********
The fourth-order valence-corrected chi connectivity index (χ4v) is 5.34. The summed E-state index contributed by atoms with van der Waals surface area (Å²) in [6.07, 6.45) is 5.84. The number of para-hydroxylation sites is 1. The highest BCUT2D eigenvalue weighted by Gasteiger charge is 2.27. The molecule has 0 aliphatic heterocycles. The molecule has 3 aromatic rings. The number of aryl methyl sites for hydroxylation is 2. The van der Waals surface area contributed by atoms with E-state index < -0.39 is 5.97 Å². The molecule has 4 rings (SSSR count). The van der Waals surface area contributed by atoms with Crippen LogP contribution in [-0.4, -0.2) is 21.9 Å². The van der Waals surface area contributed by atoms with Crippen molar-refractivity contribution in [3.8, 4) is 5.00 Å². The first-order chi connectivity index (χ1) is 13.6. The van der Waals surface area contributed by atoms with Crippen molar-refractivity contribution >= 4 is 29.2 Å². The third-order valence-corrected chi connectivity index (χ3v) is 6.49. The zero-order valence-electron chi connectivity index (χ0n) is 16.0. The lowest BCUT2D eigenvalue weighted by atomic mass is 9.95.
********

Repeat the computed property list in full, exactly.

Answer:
The fourth-order valence-corrected chi connectivity index (χ4v) is 5.34. The summed E-state index contributed by atoms with van der Waals surface area (Å²) in [6.07, 6.45) is 5.84. The number of para-hydroxylation sites is 1. The highest BCUT2D eigenvalue weighted by Gasteiger charge is 2.27. The molecule has 0 aliphatic heterocycles. The molecule has 3 aromatic rings. The number of aryl methyl sites for hydroxylation is 2. The van der Waals surface area contributed by atoms with E-state index < -0.39 is 5.97 Å². The molecule has 4 rings (SSSR count). The van der Waals surface area contributed by atoms with Crippen LogP contribution in [-0.4, -0.2) is 21.9 Å². The van der Waals surface area contributed by atoms with Crippen molar-refractivity contribution in [3.8, 4) is 5.00 Å². The first-order chi connectivity index (χ1) is 13.6. The van der Waals surface area contributed by atoms with Crippen molar-refractivity contribution >= 4 is 29.2 Å². The third-order valence-corrected chi connectivity index (χ3v) is 6.49. The zero-order valence-electron chi connectivity index (χ0n) is 16.0. The lowest BCUT2D eigenvalue weighted by atomic mass is 9.95.